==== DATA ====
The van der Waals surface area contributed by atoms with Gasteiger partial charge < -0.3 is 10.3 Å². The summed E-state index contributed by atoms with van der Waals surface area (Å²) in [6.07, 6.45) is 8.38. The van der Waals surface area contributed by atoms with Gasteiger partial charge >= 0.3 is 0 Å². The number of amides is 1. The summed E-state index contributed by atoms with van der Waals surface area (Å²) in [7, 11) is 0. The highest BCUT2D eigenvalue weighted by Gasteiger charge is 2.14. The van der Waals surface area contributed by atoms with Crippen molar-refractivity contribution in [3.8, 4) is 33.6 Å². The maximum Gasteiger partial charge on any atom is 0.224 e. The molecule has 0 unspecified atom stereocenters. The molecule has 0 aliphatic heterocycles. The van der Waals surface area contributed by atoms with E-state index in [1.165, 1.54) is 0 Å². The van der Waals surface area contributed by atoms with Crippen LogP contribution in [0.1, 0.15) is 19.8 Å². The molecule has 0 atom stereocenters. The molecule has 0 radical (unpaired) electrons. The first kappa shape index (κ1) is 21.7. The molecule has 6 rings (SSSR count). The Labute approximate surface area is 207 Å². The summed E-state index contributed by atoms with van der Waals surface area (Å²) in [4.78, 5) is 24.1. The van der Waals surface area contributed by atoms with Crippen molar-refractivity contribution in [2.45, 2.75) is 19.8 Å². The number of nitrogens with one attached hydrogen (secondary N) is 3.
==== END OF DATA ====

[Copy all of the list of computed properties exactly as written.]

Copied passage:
The van der Waals surface area contributed by atoms with Gasteiger partial charge < -0.3 is 10.3 Å². The summed E-state index contributed by atoms with van der Waals surface area (Å²) in [6.07, 6.45) is 8.38. The van der Waals surface area contributed by atoms with Gasteiger partial charge >= 0.3 is 0 Å². The number of amides is 1. The summed E-state index contributed by atoms with van der Waals surface area (Å²) in [7, 11) is 0. The highest BCUT2D eigenvalue weighted by Gasteiger charge is 2.14. The van der Waals surface area contributed by atoms with Crippen molar-refractivity contribution in [3.8, 4) is 33.6 Å². The maximum Gasteiger partial charge on any atom is 0.224 e. The molecule has 0 unspecified atom stereocenters. The molecule has 0 aliphatic heterocycles. The van der Waals surface area contributed by atoms with E-state index in [1.165, 1.54) is 0 Å². The van der Waals surface area contributed by atoms with Crippen LogP contribution in [0.1, 0.15) is 19.8 Å². The molecule has 0 atom stereocenters. The molecule has 0 radical (unpaired) electrons. The first kappa shape index (κ1) is 21.7. The molecule has 6 rings (SSSR count). The Labute approximate surface area is 207 Å². The summed E-state index contributed by atoms with van der Waals surface area (Å²) in [4.78, 5) is 24.1. The van der Waals surface area contributed by atoms with Crippen molar-refractivity contribution in [2.45, 2.75) is 19.8 Å². The number of nitrogens with one attached hydrogen (secondary N) is 3.